Tuesday, August 18, 2009

The Barbarous Relic -- "I Just Buy It"

John Maynard Keynes, whose ideas have such an important place in modern macroeconomics, referred to gold as a "barbarous relic" in his 1924 work Monetary Reform and in a 1944 speech to the House of Lords. With the decline of the gold standard for currencies, one might think that gold is little more than a "barbarous relic", having little interest to any but jewelers, electronics fabricators, and commodity futures traders.

Yet with the decline of the gold standard for currencies, the modern world faces a situation in which central banks can create their fiat currencies at will. In the wake of the financial crisis, they have been doing a lot of that lately. If new dollars, euros, etc. are not consumed in acts of deleveraging, as they have been to some extent so far, currency holders (like you and I) may start to become concerned that their dollars, euros, etc. will become worth less relative to real things that are less easy to create. In other words, they may worry that the necessary inputs to their lives and their industries -- energy, food, metals -- will become more expensive in monetary terms.

Perhaps this is why gold the "barbarous relic" attracts interest today and often seems to trade on the basis of perceived risk rather than on the basic supply and demand, or interest rates that determine carring costs for future delivery. But given such a tenous perception as risk, would anyone want to hold gold as a significant portion of his portfolio for very long? When perceived risk is such a personal matter, what complicated strategy would one need for deciding when to buy and when to sell? For most of us, gold seems too risky itself to hold with confidence.

If we look at Commodity Online, we see that famed investor Jim Rogers said of gold "If it goes down I'll buy some more, and if it goes up I'll buy some more. I periodically buy some gold. I don't have a method to it. I just buy it."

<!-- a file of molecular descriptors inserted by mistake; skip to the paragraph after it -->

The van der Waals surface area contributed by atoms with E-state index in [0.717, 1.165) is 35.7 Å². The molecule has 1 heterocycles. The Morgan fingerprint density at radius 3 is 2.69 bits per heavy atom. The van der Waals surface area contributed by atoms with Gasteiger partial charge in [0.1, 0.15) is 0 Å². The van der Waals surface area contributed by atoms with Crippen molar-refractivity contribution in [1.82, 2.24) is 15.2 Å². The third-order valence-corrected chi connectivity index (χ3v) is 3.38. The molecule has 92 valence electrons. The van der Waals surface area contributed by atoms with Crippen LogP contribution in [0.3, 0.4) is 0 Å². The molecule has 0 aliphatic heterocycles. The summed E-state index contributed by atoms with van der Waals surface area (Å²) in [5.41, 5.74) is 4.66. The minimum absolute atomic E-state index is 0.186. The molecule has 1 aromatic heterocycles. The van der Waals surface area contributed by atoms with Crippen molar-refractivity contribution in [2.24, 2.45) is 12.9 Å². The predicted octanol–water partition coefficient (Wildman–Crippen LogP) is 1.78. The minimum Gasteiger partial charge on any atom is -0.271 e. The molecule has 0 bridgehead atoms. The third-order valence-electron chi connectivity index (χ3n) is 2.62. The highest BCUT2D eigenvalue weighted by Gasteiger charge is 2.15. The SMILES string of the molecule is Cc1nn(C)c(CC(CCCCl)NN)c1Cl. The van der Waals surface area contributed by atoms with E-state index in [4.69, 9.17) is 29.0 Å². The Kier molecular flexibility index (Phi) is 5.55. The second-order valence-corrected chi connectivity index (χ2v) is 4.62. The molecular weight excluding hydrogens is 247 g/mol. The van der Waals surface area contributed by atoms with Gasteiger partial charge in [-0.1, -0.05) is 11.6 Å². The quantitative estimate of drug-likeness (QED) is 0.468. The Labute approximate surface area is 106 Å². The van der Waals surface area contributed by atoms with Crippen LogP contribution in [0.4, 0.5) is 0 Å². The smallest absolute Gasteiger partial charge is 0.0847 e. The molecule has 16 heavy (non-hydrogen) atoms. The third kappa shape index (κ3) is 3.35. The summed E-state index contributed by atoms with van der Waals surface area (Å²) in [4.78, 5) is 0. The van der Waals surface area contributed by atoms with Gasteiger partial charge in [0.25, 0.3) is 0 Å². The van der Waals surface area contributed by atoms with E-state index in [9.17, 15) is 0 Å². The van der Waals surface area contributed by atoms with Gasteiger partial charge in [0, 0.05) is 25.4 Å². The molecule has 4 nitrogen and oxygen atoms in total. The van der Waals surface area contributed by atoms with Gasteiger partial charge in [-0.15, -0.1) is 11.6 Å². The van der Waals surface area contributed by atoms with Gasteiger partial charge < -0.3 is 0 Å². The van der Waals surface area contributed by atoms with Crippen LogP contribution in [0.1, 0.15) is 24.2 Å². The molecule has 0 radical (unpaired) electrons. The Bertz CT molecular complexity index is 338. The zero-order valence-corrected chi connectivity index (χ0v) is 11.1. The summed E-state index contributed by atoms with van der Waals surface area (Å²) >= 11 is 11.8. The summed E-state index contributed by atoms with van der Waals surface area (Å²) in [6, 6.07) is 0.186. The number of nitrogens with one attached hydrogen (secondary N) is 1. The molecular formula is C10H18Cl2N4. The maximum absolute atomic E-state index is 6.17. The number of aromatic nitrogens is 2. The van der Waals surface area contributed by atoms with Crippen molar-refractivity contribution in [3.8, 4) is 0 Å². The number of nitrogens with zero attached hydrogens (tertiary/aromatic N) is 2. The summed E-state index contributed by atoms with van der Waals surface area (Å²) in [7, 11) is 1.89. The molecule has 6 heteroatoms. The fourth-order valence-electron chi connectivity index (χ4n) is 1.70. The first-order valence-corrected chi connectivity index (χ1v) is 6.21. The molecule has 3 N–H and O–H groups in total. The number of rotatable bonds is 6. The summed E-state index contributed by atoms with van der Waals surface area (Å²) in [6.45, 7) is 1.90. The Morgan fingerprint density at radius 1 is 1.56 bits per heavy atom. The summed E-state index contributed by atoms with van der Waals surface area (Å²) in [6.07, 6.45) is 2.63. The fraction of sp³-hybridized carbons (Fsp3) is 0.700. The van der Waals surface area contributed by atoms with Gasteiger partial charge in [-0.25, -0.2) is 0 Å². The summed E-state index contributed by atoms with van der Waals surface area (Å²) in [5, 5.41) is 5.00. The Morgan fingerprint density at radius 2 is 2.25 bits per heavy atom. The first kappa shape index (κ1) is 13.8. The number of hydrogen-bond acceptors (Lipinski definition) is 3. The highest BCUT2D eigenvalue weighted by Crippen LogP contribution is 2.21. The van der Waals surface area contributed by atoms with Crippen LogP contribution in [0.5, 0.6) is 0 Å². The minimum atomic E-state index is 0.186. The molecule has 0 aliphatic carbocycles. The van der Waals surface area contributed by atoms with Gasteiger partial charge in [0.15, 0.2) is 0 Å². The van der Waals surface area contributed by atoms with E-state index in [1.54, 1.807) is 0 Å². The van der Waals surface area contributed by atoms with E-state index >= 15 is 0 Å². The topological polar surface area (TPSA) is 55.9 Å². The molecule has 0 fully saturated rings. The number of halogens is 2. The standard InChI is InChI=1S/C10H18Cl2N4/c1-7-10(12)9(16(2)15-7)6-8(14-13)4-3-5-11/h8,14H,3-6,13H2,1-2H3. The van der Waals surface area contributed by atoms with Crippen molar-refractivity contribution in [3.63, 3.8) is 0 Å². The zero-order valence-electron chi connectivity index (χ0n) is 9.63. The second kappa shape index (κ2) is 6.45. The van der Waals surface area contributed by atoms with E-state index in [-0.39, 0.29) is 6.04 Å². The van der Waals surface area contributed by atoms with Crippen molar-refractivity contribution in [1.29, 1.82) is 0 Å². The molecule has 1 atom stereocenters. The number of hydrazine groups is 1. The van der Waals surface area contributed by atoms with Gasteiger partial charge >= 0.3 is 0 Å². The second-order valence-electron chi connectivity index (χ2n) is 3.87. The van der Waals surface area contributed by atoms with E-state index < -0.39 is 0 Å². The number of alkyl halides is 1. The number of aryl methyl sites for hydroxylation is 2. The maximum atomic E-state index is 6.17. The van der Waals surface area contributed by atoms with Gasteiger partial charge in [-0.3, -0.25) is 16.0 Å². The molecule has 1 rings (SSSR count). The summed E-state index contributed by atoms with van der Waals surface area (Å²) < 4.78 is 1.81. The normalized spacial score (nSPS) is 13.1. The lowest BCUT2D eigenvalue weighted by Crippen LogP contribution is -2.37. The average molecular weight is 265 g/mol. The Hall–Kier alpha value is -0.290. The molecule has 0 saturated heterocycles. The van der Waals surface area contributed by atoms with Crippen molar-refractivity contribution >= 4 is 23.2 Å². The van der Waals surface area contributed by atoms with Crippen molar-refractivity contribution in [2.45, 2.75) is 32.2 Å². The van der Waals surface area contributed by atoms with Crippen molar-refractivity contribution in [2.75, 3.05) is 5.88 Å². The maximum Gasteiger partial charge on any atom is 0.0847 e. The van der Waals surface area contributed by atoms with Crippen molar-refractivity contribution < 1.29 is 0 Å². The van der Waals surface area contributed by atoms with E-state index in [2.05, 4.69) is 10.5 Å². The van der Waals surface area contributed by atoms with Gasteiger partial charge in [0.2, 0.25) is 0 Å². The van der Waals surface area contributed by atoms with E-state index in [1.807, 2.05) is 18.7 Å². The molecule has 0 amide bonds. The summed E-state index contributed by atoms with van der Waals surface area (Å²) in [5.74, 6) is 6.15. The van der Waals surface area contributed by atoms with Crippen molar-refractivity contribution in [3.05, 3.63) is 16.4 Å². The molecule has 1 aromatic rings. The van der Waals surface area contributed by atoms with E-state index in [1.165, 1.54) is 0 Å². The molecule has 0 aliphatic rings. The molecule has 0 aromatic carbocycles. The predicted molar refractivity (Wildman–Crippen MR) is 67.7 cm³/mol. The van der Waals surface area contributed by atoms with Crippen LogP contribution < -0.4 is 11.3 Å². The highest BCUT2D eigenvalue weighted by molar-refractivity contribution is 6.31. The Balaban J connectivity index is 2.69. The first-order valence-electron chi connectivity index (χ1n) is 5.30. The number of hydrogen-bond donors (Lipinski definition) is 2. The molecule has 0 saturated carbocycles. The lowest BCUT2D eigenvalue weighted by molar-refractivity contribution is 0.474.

If one thinks that recent price ranges for gold are far below future prices, then he does not need a complicated strategy for buying and selling: "If it goes down I'll buy some more, and if it goes up I'll buy some more."

So, there you have a strategy for accumulating and holding gold as a hedge for the loss of value of the currencies and other financial assets created by mere humans. The strategy is insensitive to fluctuations in price: "I periodically buy some gold. I don't have a method to it."

The deflationary forces of a deep recession give little indication of future inflation, especially as so many people are saving their dollars and buying US Treasury securities for safety now. Indeed, Treasury prices seem insensitive to the impending flood of issuance. That is the present, however. If you think that the world's reserve currency, the US dollar, will be worth much less in the future, you might want to consider other assets, such as gold, and a trading strategy. Gold -- "I just buy it".

Monday, August 17, 2009

Health Care in the US -- Inefficient and Discriminatory

No Public Option. President Obama has apparently taken the "public option" for US health care off the table -- in other words, whatever health care reform the Obama administration is able to engineer, it won't be a public program providing universal care with the Federal government as single payer.

Who Wins, Who Loses. The big health care business special corporate interests must be greatly relieved. With the help of their right-wing ideologues, they have finally paid off enough members of Congress to get their way. The American people are the real losers, because the system will not get the fundamental reform that it requires.